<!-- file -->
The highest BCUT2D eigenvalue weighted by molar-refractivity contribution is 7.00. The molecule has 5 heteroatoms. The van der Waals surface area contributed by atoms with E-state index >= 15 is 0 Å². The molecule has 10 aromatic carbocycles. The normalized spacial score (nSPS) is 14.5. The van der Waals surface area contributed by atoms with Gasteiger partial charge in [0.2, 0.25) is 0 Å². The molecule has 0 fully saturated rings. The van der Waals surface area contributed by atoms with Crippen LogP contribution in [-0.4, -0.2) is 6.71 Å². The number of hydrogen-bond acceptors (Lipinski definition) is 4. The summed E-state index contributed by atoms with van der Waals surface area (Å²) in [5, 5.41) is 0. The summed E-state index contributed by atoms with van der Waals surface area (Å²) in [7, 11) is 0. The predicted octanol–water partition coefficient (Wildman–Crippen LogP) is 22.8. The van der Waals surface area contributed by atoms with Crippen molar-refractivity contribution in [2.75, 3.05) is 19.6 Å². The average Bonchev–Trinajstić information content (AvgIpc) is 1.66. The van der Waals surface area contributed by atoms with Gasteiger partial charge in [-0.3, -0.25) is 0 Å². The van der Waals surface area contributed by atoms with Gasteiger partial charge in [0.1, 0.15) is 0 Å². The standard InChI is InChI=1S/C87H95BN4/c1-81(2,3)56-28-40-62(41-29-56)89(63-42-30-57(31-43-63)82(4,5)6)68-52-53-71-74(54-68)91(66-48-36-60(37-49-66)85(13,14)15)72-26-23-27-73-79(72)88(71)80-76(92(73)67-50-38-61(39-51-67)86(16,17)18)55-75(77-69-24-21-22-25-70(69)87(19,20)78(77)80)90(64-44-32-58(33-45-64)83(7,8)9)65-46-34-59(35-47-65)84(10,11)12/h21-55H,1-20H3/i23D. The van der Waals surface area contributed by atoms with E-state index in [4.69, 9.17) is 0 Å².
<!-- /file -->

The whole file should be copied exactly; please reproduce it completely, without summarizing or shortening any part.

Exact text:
The highest BCUT2D eigenvalue weighted by molar-refractivity contribution is 7.00. The molecule has 5 heteroatoms. The van der Waals surface area contributed by atoms with E-state index >= 15 is 0 Å². The molecule has 10 aromatic carbocycles. The normalized spacial score (nSPS) is 14.5. The van der Waals surface area contributed by atoms with Gasteiger partial charge in [0.2, 0.25) is 0 Å². The molecule has 0 fully saturated rings. The van der Waals surface area contributed by atoms with Crippen LogP contribution in [-0.4, -0.2) is 6.71 Å². The number of hydrogen-bond acceptors (Lipinski definition) is 4. The summed E-state index contributed by atoms with van der Waals surface area (Å²) in [5, 5.41) is 0. The summed E-state index contributed by atoms with van der Waals surface area (Å²) in [7, 11) is 0. The predicted octanol–water partition coefficient (Wildman–Crippen LogP) is 22.8. The van der Waals surface area contributed by atoms with Crippen molar-refractivity contribution in [2.75, 3.05) is 19.6 Å². The average Bonchev–Trinajstić information content (AvgIpc) is 1.66. The van der Waals surface area contributed by atoms with Gasteiger partial charge in [-0.3, -0.25) is 0 Å². The van der Waals surface area contributed by atoms with Gasteiger partial charge in [0.1, 0.15) is 0 Å². The standard InChI is InChI=1S/C87H95BN4/c1-81(2,3)56-28-40-62(41-29-56)89(63-42-30-57(31-43-63)82(4,5)6)68-52-53-71-74(54-68)91(66-48-36-60(37-49-66)85(13,14)15)72-26-23-27-73-79(72)88(71)80-76(92(73)67-50-38-61(39-51-67)86(16,17)18)55-75(77-69-24-21-22-25-70(69)87(19,20)78(77)80)90(64-44-32-58(33-45-64)83(7,8)9)65-46-34-59(35-47-65)84(10,11)12/h21-55H,1-20H3/i23D. The van der Waals surface area contributed by atoms with E-state index in [4.69, 9.17) is 0 Å².